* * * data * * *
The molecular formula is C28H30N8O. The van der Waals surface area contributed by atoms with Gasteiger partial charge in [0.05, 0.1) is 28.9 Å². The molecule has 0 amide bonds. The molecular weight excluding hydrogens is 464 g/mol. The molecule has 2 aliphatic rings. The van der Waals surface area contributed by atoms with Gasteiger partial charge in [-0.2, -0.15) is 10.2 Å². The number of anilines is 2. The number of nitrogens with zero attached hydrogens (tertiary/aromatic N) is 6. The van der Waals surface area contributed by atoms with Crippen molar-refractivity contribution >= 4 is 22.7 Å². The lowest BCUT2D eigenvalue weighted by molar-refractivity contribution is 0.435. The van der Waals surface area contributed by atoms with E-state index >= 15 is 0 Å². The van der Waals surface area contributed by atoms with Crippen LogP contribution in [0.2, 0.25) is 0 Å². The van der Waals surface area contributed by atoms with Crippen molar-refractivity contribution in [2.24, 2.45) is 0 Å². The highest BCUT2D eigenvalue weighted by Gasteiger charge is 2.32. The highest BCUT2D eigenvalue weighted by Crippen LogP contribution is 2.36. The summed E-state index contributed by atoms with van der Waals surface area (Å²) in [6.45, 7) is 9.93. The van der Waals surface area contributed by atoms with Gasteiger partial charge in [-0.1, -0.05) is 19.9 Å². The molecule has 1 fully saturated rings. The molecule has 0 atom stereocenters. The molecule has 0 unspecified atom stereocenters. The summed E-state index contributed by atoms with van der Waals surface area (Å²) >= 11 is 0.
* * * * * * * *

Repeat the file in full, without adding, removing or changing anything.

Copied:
The molecular formula is C28H30N8O. The van der Waals surface area contributed by atoms with Gasteiger partial charge in [0.05, 0.1) is 28.9 Å². The molecule has 0 amide bonds. The molecular weight excluding hydrogens is 464 g/mol. The molecule has 2 aliphatic rings. The van der Waals surface area contributed by atoms with Gasteiger partial charge in [-0.2, -0.15) is 10.2 Å². The number of anilines is 2. The number of nitrogens with zero attached hydrogens (tertiary/aromatic N) is 6. The van der Waals surface area contributed by atoms with Crippen molar-refractivity contribution >= 4 is 22.7 Å². The lowest BCUT2D eigenvalue weighted by molar-refractivity contribution is 0.435. The van der Waals surface area contributed by atoms with E-state index >= 15 is 0 Å². The van der Waals surface area contributed by atoms with Crippen LogP contribution in [0.2, 0.25) is 0 Å². The van der Waals surface area contributed by atoms with Crippen molar-refractivity contribution in [2.24, 2.45) is 0 Å². The highest BCUT2D eigenvalue weighted by Gasteiger charge is 2.32. The highest BCUT2D eigenvalue weighted by Crippen LogP contribution is 2.36. The summed E-state index contributed by atoms with van der Waals surface area (Å²) in [6.45, 7) is 9.93. The van der Waals surface area contributed by atoms with Gasteiger partial charge in [-0.1, -0.05) is 19.9 Å². The molecule has 1 fully saturated rings. The molecule has 0 atom stereocenters. The molecule has 0 unspecified atom stereocenters. The summed E-state index contributed by atoms with van der Waals surface area (Å²) >= 11 is 0.